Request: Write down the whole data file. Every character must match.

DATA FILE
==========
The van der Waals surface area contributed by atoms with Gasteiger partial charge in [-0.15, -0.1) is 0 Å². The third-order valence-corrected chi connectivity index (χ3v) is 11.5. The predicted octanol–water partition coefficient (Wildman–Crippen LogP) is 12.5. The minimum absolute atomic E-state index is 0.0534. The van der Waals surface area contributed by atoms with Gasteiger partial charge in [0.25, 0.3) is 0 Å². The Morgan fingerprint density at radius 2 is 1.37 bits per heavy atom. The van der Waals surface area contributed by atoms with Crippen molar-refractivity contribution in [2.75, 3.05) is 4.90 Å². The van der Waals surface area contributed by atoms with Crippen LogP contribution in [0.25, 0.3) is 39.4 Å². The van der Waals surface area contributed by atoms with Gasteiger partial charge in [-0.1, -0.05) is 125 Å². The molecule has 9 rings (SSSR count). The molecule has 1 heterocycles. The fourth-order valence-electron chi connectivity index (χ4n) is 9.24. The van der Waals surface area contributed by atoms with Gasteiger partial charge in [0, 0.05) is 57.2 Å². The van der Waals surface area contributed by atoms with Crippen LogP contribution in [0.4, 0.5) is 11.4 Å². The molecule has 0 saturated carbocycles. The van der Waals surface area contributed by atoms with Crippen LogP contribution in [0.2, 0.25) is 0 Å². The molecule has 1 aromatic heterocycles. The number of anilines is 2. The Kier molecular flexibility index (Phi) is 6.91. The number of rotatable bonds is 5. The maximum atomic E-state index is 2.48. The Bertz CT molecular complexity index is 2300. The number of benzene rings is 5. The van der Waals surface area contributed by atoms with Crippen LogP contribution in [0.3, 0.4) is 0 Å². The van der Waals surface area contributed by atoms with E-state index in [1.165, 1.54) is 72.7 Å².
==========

The van der Waals surface area contributed by atoms with Gasteiger partial charge in [-0.15, -0.1) is 0 Å². The third-order valence-corrected chi connectivity index (χ3v) is 11.5. The predicted octanol–water partition coefficient (Wildman–Crippen LogP) is 12.5. The minimum absolute atomic E-state index is 0.0534. The van der Waals surface area contributed by atoms with Gasteiger partial charge in [0.25, 0.3) is 0 Å². The Morgan fingerprint density at radius 2 is 1.37 bits per heavy atom. The van der Waals surface area contributed by atoms with Crippen molar-refractivity contribution in [2.75, 3.05) is 4.90 Å². The van der Waals surface area contributed by atoms with Crippen LogP contribution in [0.25, 0.3) is 39.4 Å². The van der Waals surface area contributed by atoms with Gasteiger partial charge in [-0.1, -0.05) is 125 Å². The molecule has 9 rings (SSSR count). The molecule has 1 heterocycles. The fourth-order valence-electron chi connectivity index (χ4n) is 9.24. The van der Waals surface area contributed by atoms with Gasteiger partial charge in [0, 0.05) is 57.2 Å². The van der Waals surface area contributed by atoms with Crippen LogP contribution in [0.4, 0.5) is 11.4 Å². The molecule has 0 saturated carbocycles. The van der Waals surface area contributed by atoms with Crippen LogP contribution in [0.2, 0.25) is 0 Å². The molecule has 1 aromatic heterocycles. The number of anilines is 2. The Kier molecular flexibility index (Phi) is 6.91. The number of rotatable bonds is 5. The maximum atomic E-state index is 2.48. The Bertz CT molecular complexity index is 2300. The number of benzene rings is 5. The van der Waals surface area contributed by atoms with Crippen LogP contribution in [0.3, 0.4) is 0 Å². The van der Waals surface area contributed by atoms with E-state index in [1.165, 1.54) is 72.7 Å².